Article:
2. The statistics you bring up are important to highlight and I’m so glad you published them: Blacks and Asians are being appropriately represented, and thank god. However, and maybe people aren’t consciously thinking of it this way, I think people are responding to the amount of RELATABLE STORIES being told that don’t span the ethnic statistic. So, while actors are being statistically represented in TV / movies, the stories themselves are not statistically represented. Sure, stories are human stories. But most likely a White person wrote it, another White person is the show runner, the writers room is White, the grips, the sound crew, the key, the camera operator, are White. yes that’s from the very limited Hollywood perspective, but look how close I am to it, and it looks like that. Ok, so now I’m someone outside of the industry sitting down to watch a show about a family drama, or a work show comedy…. and even though 12% of my population is being repped, are they people in the foreground with lines? Or are they in the background with no lines, but they COUNT as a statistic b/c technically they’re SAG so they’re on the payroll. And even if they are being seen, and speaking, is the story being told from THEIR perspective? Or does their opinion count as only 12% important to the story?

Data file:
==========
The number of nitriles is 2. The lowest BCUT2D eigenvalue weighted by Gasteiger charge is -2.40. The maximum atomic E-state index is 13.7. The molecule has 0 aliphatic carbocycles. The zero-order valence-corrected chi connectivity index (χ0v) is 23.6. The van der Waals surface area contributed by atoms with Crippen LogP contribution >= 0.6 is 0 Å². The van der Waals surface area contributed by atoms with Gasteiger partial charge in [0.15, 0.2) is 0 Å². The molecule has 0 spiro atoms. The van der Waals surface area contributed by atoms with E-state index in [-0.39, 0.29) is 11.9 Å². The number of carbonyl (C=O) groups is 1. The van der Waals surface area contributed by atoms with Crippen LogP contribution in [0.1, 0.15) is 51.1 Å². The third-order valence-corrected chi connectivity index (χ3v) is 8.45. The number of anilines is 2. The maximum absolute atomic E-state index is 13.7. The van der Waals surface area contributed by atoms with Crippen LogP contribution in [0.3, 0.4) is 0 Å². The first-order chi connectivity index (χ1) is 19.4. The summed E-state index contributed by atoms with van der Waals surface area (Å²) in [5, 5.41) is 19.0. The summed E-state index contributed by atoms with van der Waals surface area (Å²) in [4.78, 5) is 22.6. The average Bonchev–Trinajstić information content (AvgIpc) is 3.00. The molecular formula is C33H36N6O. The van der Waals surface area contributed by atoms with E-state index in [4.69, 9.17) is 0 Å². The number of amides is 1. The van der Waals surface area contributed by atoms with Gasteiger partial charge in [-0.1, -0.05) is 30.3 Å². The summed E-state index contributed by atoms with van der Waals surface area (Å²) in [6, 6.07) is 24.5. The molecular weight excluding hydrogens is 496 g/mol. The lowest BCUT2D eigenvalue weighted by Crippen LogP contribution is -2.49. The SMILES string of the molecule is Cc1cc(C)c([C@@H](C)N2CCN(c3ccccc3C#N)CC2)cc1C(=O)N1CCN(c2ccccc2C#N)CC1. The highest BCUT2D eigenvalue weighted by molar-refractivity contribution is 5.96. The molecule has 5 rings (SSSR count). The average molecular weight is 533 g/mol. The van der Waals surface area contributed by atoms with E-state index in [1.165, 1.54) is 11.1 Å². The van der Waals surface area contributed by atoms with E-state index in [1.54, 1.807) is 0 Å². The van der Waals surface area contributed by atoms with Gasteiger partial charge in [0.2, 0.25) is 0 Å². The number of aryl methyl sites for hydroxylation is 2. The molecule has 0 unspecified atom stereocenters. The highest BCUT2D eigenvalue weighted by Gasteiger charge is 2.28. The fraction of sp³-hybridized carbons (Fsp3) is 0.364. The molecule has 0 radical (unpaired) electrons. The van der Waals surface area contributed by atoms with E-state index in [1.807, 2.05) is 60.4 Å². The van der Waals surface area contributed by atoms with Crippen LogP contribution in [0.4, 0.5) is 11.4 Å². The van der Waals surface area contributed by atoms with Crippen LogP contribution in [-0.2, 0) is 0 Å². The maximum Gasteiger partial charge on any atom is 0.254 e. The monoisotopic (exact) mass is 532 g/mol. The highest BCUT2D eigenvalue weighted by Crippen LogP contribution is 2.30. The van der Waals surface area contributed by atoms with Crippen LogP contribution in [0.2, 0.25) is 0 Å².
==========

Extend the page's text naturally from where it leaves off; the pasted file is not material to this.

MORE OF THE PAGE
OK so then, we ask: is this the responsibility of the White/Jewish/male that currently runs the studio/network? One would, smartly argue, of course not. ANYBODY is welcome to write a story and broadcast it. well, then WHY aren’t these stories being repped by said ethnic groups? Are they not writing / creating them? hmmm… So THEN we wonder: maybe they are writing them, but they're not being given the opportunity/power to greenlight these projects? Does this turn into an affirmative action work place, larger than Hollywood, American, global issue? Maaaayyyyybeeeee.